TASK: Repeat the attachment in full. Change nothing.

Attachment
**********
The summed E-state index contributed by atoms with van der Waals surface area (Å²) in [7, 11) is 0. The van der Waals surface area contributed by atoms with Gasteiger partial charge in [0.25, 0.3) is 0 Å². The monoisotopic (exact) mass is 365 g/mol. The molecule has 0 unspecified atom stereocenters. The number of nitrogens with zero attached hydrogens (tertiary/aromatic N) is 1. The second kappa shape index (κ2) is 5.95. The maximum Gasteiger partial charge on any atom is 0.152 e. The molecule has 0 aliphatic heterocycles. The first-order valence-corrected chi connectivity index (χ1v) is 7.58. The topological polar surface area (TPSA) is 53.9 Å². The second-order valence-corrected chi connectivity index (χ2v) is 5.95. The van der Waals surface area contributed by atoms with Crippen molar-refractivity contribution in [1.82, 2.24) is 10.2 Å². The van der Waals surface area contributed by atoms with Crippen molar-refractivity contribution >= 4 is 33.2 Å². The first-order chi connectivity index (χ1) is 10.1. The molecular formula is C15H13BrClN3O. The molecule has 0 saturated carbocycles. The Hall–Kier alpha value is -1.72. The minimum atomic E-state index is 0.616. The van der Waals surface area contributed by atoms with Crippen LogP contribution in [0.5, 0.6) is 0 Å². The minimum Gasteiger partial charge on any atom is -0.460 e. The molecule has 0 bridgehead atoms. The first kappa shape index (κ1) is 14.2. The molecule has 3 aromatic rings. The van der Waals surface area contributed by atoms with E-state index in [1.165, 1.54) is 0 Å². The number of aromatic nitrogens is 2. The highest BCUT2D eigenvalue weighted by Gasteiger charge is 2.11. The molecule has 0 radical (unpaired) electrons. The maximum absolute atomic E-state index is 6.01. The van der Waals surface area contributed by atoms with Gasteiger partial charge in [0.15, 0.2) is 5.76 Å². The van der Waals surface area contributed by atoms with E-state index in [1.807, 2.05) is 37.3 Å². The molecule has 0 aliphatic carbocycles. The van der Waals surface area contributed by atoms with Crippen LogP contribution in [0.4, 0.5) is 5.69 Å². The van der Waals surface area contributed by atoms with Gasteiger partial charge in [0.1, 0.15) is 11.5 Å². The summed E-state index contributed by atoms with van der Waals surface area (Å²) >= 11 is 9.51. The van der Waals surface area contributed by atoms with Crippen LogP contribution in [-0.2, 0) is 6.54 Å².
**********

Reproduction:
The summed E-state index contributed by atoms with van der Waals surface area (Å²) in [7, 11) is 0. The van der Waals surface area contributed by atoms with Gasteiger partial charge in [0.25, 0.3) is 0 Å². The monoisotopic (exact) mass is 365 g/mol. The molecule has 0 unspecified atom stereocenters. The number of nitrogens with zero attached hydrogens (tertiary/aromatic N) is 1. The second kappa shape index (κ2) is 5.95. The maximum Gasteiger partial charge on any atom is 0.152 e. The molecule has 0 aliphatic heterocycles. The first-order valence-corrected chi connectivity index (χ1v) is 7.58. The topological polar surface area (TPSA) is 53.9 Å². The second-order valence-corrected chi connectivity index (χ2v) is 5.95. The van der Waals surface area contributed by atoms with Crippen molar-refractivity contribution in [1.82, 2.24) is 10.2 Å². The van der Waals surface area contributed by atoms with Crippen molar-refractivity contribution >= 4 is 33.2 Å². The first-order chi connectivity index (χ1) is 10.1. The molecular formula is C15H13BrClN3O. The molecule has 0 saturated carbocycles. The Hall–Kier alpha value is -1.72. The minimum atomic E-state index is 0.616. The van der Waals surface area contributed by atoms with Crippen LogP contribution in [0.5, 0.6) is 0 Å². The minimum Gasteiger partial charge on any atom is -0.460 e. The molecule has 0 bridgehead atoms. The first kappa shape index (κ1) is 14.2. The molecule has 3 aromatic rings. The van der Waals surface area contributed by atoms with E-state index in [1.165, 1.54) is 0 Å². The number of aromatic nitrogens is 2. The highest BCUT2D eigenvalue weighted by Gasteiger charge is 2.11. The molecule has 0 radical (unpaired) electrons. The maximum absolute atomic E-state index is 6.01. The van der Waals surface area contributed by atoms with Gasteiger partial charge in [0.15, 0.2) is 5.76 Å². The van der Waals surface area contributed by atoms with E-state index in [1.807, 2.05) is 37.3 Å². The molecule has 0 aliphatic carbocycles. The van der Waals surface area contributed by atoms with Crippen LogP contribution in [0.4, 0.5) is 5.69 Å². The van der Waals surface area contributed by atoms with Gasteiger partial charge in [0.1, 0.15) is 11.5 Å². The summed E-state index contributed by atoms with van der Waals surface area (Å²) >= 11 is 9.51. The van der Waals surface area contributed by atoms with Crippen LogP contribution in [-0.2, 0) is 6.54 Å².